The Case for Banning Atrazine

Atrazine is one of the most commonly used herbicides in the United States: Approximately 80 million pounds of it are used across the country each year. It's a common contaminant of ground, surface and drinking water. It’s so dangerous to both people and wildlife that it has been banned by the European Union.

Numerous studies have provided overwhelming evidence linking atrazine to significant health concerns including increased risk of prostate cancer and decreased sperm count in men, and a higher risk of breast cancer in women.

Atrazine is linked to declines of endangered amphibians and of many other endangered species throughout the country. It is an endocrine disruptor that directly affects the sexual development of amphibians by changing their hormone cycle. Exposure to atrazine at levels as low as 0.1 parts per billion has been shown to affect the development of sex characteristics in frogs.

OUR CAMPAIGN

The Center’s Pesticides Reduction Campaign aims to secure programmatic changes in the pesticide registration process and to stop toxic pesticides from contaminating fish and wildlife habitats. One of the main targets of our campaign has been atrazine because of its widespread and grave impacts on wildlife and people.

In 2005 we forced the EPA to address atrazine and other pesticides that have polluted Austin’s Barton Springs and harmed the endangered Barton Springs Salamander. The next year we achieved a legal victory that resulted in significant interim restrictions on use of 66 pesticides, including atrazine, throughout California that harmed California red-legged frogs. In 2009 the Center won another major victory that required the EPA to formally evaluate the harmful effects of 74 pesticides on 11 endangered and threatened species in the San Francisco Bay Area, and impose interim restrictions on use of these pesticides in and near endangered species habitats. We also notified EPA of the hazards of pesticides, including atrazine, on the polar bear. In 2010, Center litigation led the EPA to finally announce a nationwide ban on one of the most toxic endocrine disruptors: endosulfan. In 2011, along with Pesticide Action Network North America, we filed the most comprehensive legal action ever brought under the Endangered Species Act to protect imperiled species from pesticides.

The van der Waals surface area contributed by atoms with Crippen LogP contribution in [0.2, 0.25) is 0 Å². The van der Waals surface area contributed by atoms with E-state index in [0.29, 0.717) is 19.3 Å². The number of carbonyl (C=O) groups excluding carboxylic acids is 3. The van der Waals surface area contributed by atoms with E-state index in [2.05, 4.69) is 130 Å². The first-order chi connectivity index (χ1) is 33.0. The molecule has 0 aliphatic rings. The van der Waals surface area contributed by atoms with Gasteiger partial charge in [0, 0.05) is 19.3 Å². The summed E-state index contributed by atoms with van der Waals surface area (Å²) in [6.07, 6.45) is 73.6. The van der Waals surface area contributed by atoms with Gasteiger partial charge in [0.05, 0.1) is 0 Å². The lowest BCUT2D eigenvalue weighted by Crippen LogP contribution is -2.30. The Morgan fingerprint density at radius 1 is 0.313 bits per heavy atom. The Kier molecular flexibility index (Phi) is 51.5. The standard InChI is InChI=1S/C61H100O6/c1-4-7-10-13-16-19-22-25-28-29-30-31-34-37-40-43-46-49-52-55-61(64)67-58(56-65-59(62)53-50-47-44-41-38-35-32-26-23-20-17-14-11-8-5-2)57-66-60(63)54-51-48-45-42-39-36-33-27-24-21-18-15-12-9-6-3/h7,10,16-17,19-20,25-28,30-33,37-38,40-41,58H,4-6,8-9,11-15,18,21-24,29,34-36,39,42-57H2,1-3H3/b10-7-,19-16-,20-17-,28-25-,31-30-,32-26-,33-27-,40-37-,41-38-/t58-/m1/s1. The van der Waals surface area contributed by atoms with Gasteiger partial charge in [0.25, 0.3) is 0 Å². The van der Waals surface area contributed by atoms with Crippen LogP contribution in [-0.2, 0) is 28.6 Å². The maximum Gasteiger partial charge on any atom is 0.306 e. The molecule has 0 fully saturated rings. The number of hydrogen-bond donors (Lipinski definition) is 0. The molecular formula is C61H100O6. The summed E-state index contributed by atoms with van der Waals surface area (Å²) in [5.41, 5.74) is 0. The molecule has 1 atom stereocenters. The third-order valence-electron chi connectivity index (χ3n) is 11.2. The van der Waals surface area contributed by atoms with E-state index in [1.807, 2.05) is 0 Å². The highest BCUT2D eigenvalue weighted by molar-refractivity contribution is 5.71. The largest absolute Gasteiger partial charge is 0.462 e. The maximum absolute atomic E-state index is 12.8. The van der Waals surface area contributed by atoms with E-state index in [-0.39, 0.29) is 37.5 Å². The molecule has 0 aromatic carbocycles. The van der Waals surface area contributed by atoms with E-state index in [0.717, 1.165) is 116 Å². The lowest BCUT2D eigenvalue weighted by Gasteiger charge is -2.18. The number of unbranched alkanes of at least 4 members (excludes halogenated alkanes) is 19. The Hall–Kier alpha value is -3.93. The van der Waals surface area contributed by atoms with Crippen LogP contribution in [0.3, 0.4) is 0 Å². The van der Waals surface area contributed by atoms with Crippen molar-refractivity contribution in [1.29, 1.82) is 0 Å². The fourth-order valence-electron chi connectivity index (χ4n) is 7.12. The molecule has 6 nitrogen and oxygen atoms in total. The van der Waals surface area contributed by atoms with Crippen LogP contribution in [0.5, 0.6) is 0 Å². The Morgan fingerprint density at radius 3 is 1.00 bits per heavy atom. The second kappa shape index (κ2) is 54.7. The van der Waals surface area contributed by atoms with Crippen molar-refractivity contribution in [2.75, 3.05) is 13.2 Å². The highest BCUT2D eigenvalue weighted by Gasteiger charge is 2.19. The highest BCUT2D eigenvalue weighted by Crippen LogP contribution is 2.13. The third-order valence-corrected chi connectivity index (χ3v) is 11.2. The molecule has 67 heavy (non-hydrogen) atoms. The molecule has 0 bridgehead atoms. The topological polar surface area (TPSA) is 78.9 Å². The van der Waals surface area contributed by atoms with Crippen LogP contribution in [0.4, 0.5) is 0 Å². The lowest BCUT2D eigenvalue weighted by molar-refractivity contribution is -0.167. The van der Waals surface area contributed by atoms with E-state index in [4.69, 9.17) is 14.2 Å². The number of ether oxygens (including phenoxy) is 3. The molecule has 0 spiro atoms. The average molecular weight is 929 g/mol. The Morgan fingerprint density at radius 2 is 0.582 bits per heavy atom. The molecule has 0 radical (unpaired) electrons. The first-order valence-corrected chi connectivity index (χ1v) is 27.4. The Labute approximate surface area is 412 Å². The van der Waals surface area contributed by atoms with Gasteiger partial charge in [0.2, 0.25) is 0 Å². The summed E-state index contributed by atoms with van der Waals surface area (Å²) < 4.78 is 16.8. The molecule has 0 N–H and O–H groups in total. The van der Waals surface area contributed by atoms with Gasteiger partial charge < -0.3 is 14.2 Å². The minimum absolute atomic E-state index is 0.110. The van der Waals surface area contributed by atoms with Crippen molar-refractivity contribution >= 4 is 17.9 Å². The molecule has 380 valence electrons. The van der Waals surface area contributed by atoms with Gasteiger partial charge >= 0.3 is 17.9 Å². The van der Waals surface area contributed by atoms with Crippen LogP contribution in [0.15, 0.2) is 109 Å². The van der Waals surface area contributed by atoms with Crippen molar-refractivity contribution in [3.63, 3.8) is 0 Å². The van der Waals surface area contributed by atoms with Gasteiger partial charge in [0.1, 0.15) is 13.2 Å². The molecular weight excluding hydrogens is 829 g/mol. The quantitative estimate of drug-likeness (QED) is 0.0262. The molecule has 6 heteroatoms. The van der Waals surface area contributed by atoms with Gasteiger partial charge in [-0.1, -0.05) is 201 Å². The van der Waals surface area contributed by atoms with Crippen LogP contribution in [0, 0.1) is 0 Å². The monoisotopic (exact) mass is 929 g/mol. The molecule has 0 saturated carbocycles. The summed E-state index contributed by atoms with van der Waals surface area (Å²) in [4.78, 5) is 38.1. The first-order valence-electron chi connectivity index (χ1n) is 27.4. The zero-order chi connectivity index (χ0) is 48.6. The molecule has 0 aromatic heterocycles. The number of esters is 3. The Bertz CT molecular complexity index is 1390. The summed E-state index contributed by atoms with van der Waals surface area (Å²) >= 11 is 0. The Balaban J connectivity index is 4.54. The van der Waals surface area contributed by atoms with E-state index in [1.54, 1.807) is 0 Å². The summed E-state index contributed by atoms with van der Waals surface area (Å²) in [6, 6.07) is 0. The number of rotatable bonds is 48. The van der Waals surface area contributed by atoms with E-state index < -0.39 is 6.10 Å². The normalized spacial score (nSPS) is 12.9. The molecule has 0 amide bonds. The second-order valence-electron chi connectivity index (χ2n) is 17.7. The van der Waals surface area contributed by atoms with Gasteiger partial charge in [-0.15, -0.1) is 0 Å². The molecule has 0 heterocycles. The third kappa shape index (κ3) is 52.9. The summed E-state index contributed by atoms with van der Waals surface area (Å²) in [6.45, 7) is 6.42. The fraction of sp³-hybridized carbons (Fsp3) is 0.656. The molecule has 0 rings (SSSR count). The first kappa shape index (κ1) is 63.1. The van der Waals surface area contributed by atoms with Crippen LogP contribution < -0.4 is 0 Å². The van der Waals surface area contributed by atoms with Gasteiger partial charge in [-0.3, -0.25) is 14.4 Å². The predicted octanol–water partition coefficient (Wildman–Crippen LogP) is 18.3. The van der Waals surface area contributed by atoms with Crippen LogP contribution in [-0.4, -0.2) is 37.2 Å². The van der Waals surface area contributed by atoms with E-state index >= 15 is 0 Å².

In 2015, the EPA announced a plan to analyze the impacts of atrazine and glyphosate — the two most commonly used pesticides in the United States — on 1,500 endangered plants and animals in the United States under the terms of a settlement reached with the Center. This led to a 2016 preliminary risk assessment that showed that amount of the herbicide atrazine that’s released into the environment in the United States is likely harming most species of plants and animals. Also in 2016, under the terms of a historic settlement reached with the Center, U.S. Fish and Wildlife Service announced a plan to analyze the impacts of atrazine and glyphosate on 1,500 endangered U.S. plants and animals.

We’ve also worked to gain protection under state and federal endangered species laws for wildlife that is particularly threatened by atrazine. We filed a scientific petition to list 404 Southeast aquatic, riparian and wetland species as threatened or endangered in 2010. In 2012 we made the biggest-ever move to protect amphibians and reptiles in the United States, filing a mega-petition requesting Endangered Species Action protection for 53 amphibians and reptiles in 45 states. The Center has also sought protection for individual species harmed by atrazine, including Townsend’s big-eared bats and boreal toads.

California red-legged frog photo by Tab Tannery/Flickr